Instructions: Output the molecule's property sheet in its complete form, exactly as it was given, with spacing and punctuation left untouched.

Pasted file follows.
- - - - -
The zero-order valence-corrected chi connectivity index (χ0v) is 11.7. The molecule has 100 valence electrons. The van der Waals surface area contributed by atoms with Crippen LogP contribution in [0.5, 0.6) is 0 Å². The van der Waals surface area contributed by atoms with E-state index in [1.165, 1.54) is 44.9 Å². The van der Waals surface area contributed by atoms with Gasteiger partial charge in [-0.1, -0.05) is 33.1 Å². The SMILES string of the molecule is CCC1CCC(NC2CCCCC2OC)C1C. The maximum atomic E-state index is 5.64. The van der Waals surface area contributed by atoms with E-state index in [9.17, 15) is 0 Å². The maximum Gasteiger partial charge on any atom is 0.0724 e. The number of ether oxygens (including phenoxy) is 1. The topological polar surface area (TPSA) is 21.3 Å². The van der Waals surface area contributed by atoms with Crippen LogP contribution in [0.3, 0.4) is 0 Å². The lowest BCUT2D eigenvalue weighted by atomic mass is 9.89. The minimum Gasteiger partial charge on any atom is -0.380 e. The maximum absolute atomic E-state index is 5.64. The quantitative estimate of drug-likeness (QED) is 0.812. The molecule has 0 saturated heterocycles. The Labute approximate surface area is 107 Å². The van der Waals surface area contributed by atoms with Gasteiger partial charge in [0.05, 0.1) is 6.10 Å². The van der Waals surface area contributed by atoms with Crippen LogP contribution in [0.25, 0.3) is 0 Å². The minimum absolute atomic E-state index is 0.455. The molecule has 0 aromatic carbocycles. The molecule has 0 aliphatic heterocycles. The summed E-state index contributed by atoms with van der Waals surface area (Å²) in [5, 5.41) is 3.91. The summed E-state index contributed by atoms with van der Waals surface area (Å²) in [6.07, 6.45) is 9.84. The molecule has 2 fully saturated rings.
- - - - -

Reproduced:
The zero-order valence-corrected chi connectivity index (χ0v) is 11.7. The molecule has 100 valence electrons. The van der Waals surface area contributed by atoms with Crippen LogP contribution in [0.5, 0.6) is 0 Å². The van der Waals surface area contributed by atoms with E-state index in [1.165, 1.54) is 44.9 Å². The van der Waals surface area contributed by atoms with Gasteiger partial charge in [-0.1, -0.05) is 33.1 Å². The SMILES string of the molecule is CCC1CCC(NC2CCCCC2OC)C1C. The maximum atomic E-state index is 5.64. The van der Waals surface area contributed by atoms with E-state index in [9.17, 15) is 0 Å². The maximum Gasteiger partial charge on any atom is 0.0724 e. The number of ether oxygens (including phenoxy) is 1. The topological polar surface area (TPSA) is 21.3 Å². The van der Waals surface area contributed by atoms with Crippen LogP contribution in [0.3, 0.4) is 0 Å². The lowest BCUT2D eigenvalue weighted by atomic mass is 9.89. The minimum Gasteiger partial charge on any atom is -0.380 e. The maximum absolute atomic E-state index is 5.64. The quantitative estimate of drug-likeness (QED) is 0.812. The molecule has 0 saturated heterocycles. The Labute approximate surface area is 107 Å². The van der Waals surface area contributed by atoms with Gasteiger partial charge in [0.05, 0.1) is 6.10 Å². The van der Waals surface area contributed by atoms with Crippen LogP contribution in [0.25, 0.3) is 0 Å². The minimum absolute atomic E-state index is 0.455. The molecule has 0 aromatic carbocycles. The molecule has 0 aliphatic heterocycles. The summed E-state index contributed by atoms with van der Waals surface area (Å²) in [5, 5.41) is 3.91. The summed E-state index contributed by atoms with van der Waals surface area (Å²) in [6.07, 6.45) is 9.84. The molecule has 2 fully saturated rings.